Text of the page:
On physiological edema in man's lower extremity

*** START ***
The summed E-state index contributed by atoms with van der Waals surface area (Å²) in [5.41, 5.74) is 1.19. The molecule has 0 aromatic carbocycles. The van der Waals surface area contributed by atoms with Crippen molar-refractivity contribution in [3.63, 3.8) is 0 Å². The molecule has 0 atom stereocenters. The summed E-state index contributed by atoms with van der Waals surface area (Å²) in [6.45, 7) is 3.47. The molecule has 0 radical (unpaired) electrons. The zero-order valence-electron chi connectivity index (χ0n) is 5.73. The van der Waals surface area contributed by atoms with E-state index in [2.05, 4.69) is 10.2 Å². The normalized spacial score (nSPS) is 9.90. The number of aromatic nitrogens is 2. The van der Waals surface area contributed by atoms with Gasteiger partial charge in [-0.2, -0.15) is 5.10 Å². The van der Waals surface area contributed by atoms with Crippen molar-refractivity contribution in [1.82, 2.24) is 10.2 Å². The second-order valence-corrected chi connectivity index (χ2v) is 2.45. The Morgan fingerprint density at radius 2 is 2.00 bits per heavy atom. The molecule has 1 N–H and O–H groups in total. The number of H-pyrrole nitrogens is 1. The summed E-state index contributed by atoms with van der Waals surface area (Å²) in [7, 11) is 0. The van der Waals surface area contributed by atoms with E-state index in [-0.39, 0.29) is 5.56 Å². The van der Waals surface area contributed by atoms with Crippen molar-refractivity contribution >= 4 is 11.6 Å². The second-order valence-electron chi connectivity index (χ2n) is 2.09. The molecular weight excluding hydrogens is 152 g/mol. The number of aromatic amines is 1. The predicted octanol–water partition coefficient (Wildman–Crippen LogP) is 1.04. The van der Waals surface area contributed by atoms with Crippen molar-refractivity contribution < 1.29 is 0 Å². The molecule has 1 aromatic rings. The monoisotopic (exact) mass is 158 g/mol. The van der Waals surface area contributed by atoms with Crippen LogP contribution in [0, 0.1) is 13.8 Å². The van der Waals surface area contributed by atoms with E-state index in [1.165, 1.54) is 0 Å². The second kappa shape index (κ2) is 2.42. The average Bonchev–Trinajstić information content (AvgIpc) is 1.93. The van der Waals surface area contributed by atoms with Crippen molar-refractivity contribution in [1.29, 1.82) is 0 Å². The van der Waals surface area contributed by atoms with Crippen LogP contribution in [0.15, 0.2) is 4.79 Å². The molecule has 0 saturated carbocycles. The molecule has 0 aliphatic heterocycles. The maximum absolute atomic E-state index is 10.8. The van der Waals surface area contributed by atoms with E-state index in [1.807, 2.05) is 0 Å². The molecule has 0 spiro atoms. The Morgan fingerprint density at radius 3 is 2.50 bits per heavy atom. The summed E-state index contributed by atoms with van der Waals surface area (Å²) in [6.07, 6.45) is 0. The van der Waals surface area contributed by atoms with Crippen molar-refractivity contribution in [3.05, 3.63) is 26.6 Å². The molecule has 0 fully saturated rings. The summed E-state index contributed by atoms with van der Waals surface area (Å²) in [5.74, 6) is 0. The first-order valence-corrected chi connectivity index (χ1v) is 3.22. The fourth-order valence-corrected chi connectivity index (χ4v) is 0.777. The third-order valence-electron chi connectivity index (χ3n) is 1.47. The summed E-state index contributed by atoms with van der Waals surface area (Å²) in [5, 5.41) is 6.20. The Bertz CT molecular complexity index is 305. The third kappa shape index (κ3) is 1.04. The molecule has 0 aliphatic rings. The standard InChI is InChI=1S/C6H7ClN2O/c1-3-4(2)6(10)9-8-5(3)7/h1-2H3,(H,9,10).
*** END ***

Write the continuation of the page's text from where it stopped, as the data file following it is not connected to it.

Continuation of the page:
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To examine whether the so-called musculovenous pump counteracts the development of interstitial edema in the lower extremities of man in the upright position, the volume changes in the calf which occured during twenty minutes of rhythmic muscular exercise were measured in twenty-three subjects by impedance-plethysmography. The results were compared with the volume increase found during quiet relaxed standing for the same length of time. Contrary to the hypothesis, and edema-protective effect of the musculovenous pump could only be shown in about half the number of the subjects. In the others, muscular exercise led to increases in calf volume which were higher than those measured in the normal upright position. These results show that the calf muscle pump does not generally have a edemaprotective effect but rather that muscle contractions also activate mechanisms which stimulate the extravasation of fluid. p ]In a second test-series with twenty subjects, changes in calf volume were measured during the course of the day. In nearly all cases, the calf volume was greater in the evening than in the morning. It could be shown that the volume increases in the evening are caused by an increase in extravascular fluid. Compared to the increase in extravascular volume occuring during twenty minutes, in a normal upright position, the accumulation of extravascular fluid during the day is, however, remarkably low. Although it is still unknown how insterstitial edema in man's lower extremities is prevented during the day, these findings lead to the hypothesis that the edema-preventing mechanisms, for instance the muscle-lymphpump, do not become maximally effective until a certain volume has accumulated in the interstitial space.